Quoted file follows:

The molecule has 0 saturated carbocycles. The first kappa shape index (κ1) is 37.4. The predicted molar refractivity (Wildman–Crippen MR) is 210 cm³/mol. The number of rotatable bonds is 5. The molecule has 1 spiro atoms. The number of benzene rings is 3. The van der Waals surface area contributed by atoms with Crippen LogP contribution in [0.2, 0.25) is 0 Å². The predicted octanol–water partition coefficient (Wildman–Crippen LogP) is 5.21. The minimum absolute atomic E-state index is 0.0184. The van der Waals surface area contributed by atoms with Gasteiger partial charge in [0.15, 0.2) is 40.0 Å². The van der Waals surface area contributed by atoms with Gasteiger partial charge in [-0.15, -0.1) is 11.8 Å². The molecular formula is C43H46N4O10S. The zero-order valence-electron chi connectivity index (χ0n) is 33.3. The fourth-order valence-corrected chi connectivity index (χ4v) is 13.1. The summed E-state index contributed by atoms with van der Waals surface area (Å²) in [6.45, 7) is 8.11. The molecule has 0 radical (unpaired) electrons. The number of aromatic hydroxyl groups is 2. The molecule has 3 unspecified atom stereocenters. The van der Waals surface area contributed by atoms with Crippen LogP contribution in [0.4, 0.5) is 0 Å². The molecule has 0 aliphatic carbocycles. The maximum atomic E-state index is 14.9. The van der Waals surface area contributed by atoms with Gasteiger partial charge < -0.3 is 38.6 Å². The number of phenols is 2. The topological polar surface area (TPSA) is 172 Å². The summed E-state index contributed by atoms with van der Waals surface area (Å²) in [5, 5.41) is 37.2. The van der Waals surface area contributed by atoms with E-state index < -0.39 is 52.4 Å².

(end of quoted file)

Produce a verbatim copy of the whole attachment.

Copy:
The molecule has 0 saturated carbocycles. The first kappa shape index (κ1) is 37.4. The predicted molar refractivity (Wildman–Crippen MR) is 210 cm³/mol. The number of rotatable bonds is 5. The molecule has 1 spiro atoms. The number of benzene rings is 3. The van der Waals surface area contributed by atoms with Crippen LogP contribution in [0.2, 0.25) is 0 Å². The predicted octanol–water partition coefficient (Wildman–Crippen LogP) is 5.21. The minimum absolute atomic E-state index is 0.0184. The van der Waals surface area contributed by atoms with Gasteiger partial charge in [0.15, 0.2) is 40.0 Å². The van der Waals surface area contributed by atoms with Gasteiger partial charge in [-0.15, -0.1) is 11.8 Å². The molecular formula is C43H46N4O10S. The zero-order valence-electron chi connectivity index (χ0n) is 33.3. The fourth-order valence-corrected chi connectivity index (χ4v) is 13.1. The summed E-state index contributed by atoms with van der Waals surface area (Å²) in [6.45, 7) is 8.11. The molecule has 0 radical (unpaired) electrons. The number of aromatic hydroxyl groups is 2. The molecule has 3 unspecified atom stereocenters. The van der Waals surface area contributed by atoms with Crippen LogP contribution in [0.4, 0.5) is 0 Å². The molecule has 0 aliphatic carbocycles. The maximum atomic E-state index is 14.9. The van der Waals surface area contributed by atoms with Gasteiger partial charge < -0.3 is 38.6 Å². The number of phenols is 2. The topological polar surface area (TPSA) is 172 Å². The summed E-state index contributed by atoms with van der Waals surface area (Å²) in [5, 5.41) is 37.2. The van der Waals surface area contributed by atoms with E-state index < -0.39 is 52.4 Å².